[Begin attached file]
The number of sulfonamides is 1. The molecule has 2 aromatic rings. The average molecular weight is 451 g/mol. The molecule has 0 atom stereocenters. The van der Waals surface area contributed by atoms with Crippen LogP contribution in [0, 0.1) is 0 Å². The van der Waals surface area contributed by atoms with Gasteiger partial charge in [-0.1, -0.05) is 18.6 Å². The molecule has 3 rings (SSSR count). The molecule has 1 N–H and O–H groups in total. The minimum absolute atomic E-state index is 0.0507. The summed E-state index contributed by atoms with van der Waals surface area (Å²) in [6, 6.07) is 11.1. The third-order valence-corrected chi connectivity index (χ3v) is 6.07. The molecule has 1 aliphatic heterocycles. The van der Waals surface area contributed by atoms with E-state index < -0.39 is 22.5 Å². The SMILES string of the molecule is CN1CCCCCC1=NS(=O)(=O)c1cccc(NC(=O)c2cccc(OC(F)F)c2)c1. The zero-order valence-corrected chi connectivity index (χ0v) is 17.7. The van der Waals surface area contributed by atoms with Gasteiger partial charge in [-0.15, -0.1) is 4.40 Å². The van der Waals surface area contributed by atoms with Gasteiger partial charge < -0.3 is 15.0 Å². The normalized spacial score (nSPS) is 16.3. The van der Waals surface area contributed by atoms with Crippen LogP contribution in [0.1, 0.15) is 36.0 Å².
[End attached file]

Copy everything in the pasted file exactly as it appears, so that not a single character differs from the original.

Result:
The number of sulfonamides is 1. The molecule has 2 aromatic rings. The average molecular weight is 451 g/mol. The molecule has 0 atom stereocenters. The van der Waals surface area contributed by atoms with Crippen LogP contribution in [0, 0.1) is 0 Å². The van der Waals surface area contributed by atoms with Gasteiger partial charge in [-0.1, -0.05) is 18.6 Å². The molecule has 3 rings (SSSR count). The molecule has 1 N–H and O–H groups in total. The minimum absolute atomic E-state index is 0.0507. The summed E-state index contributed by atoms with van der Waals surface area (Å²) in [6, 6.07) is 11.1. The third-order valence-corrected chi connectivity index (χ3v) is 6.07. The molecule has 1 aliphatic heterocycles. The van der Waals surface area contributed by atoms with E-state index < -0.39 is 22.5 Å². The SMILES string of the molecule is CN1CCCCCC1=NS(=O)(=O)c1cccc(NC(=O)c2cccc(OC(F)F)c2)c1. The zero-order valence-corrected chi connectivity index (χ0v) is 17.7. The van der Waals surface area contributed by atoms with Gasteiger partial charge in [-0.15, -0.1) is 4.40 Å². The van der Waals surface area contributed by atoms with Gasteiger partial charge < -0.3 is 15.0 Å². The normalized spacial score (nSPS) is 16.3. The van der Waals surface area contributed by atoms with Crippen LogP contribution in [0.1, 0.15) is 36.0 Å².